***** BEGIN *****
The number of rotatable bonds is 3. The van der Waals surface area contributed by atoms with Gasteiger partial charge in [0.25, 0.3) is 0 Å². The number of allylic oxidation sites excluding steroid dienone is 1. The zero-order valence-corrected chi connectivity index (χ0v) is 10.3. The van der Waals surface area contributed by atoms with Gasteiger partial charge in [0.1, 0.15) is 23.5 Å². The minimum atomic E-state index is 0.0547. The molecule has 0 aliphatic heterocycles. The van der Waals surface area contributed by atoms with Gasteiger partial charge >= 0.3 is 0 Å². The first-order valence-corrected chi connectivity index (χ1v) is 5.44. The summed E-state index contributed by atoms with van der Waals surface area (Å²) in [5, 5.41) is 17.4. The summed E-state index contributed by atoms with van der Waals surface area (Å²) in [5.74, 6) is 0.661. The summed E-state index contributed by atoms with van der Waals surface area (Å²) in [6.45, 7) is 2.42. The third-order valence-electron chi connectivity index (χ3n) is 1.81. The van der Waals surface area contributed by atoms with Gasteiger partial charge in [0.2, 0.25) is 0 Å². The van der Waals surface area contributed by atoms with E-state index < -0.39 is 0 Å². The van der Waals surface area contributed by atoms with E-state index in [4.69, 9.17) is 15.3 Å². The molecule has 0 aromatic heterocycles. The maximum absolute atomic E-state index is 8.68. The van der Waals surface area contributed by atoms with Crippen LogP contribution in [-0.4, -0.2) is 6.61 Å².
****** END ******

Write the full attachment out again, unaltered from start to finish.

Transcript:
The number of rotatable bonds is 3. The van der Waals surface area contributed by atoms with Gasteiger partial charge in [0.25, 0.3) is 0 Å². The number of allylic oxidation sites excluding steroid dienone is 1. The zero-order valence-corrected chi connectivity index (χ0v) is 10.3. The van der Waals surface area contributed by atoms with Gasteiger partial charge in [0.1, 0.15) is 23.5 Å². The minimum atomic E-state index is 0.0547. The molecule has 0 aliphatic heterocycles. The van der Waals surface area contributed by atoms with Gasteiger partial charge >= 0.3 is 0 Å². The first-order valence-corrected chi connectivity index (χ1v) is 5.44. The summed E-state index contributed by atoms with van der Waals surface area (Å²) in [5, 5.41) is 17.4. The summed E-state index contributed by atoms with van der Waals surface area (Å²) in [5.74, 6) is 0.661. The summed E-state index contributed by atoms with van der Waals surface area (Å²) in [6.45, 7) is 2.42. The third-order valence-electron chi connectivity index (χ3n) is 1.81. The van der Waals surface area contributed by atoms with Gasteiger partial charge in [0.2, 0.25) is 0 Å². The van der Waals surface area contributed by atoms with E-state index < -0.39 is 0 Å². The van der Waals surface area contributed by atoms with E-state index in [4.69, 9.17) is 15.3 Å². The molecule has 0 aromatic heterocycles. The maximum absolute atomic E-state index is 8.68. The van der Waals surface area contributed by atoms with Crippen LogP contribution in [-0.4, -0.2) is 6.61 Å².